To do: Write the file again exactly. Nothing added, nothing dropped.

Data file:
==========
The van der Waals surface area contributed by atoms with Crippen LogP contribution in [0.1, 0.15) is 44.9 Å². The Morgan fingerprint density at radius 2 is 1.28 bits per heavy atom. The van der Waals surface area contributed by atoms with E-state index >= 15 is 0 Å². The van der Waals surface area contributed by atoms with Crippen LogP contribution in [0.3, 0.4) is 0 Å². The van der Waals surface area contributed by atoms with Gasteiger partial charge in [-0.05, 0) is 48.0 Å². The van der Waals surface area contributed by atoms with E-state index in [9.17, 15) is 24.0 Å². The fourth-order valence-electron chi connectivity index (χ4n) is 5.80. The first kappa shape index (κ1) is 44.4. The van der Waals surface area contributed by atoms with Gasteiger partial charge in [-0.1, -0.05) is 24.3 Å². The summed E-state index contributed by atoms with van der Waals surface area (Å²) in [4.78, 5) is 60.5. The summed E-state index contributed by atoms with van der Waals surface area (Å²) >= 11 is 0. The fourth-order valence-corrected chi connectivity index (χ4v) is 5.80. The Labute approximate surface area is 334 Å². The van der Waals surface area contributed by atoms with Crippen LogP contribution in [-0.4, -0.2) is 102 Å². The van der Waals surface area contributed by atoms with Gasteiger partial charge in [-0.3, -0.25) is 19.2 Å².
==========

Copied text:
The van der Waals surface area contributed by atoms with Crippen LogP contribution in [0.1, 0.15) is 44.9 Å². The Morgan fingerprint density at radius 2 is 1.28 bits per heavy atom. The van der Waals surface area contributed by atoms with E-state index >= 15 is 0 Å². The van der Waals surface area contributed by atoms with Crippen LogP contribution in [0.3, 0.4) is 0 Å². The van der Waals surface area contributed by atoms with Gasteiger partial charge in [-0.05, 0) is 48.0 Å². The van der Waals surface area contributed by atoms with E-state index in [9.17, 15) is 24.0 Å². The fourth-order valence-electron chi connectivity index (χ4n) is 5.80. The first kappa shape index (κ1) is 44.4. The van der Waals surface area contributed by atoms with Gasteiger partial charge in [-0.1, -0.05) is 24.3 Å². The summed E-state index contributed by atoms with van der Waals surface area (Å²) in [4.78, 5) is 60.5. The summed E-state index contributed by atoms with van der Waals surface area (Å²) >= 11 is 0. The fourth-order valence-corrected chi connectivity index (χ4v) is 5.80. The Labute approximate surface area is 334 Å². The van der Waals surface area contributed by atoms with Crippen LogP contribution in [-0.4, -0.2) is 102 Å². The van der Waals surface area contributed by atoms with Gasteiger partial charge in [-0.3, -0.25) is 19.2 Å².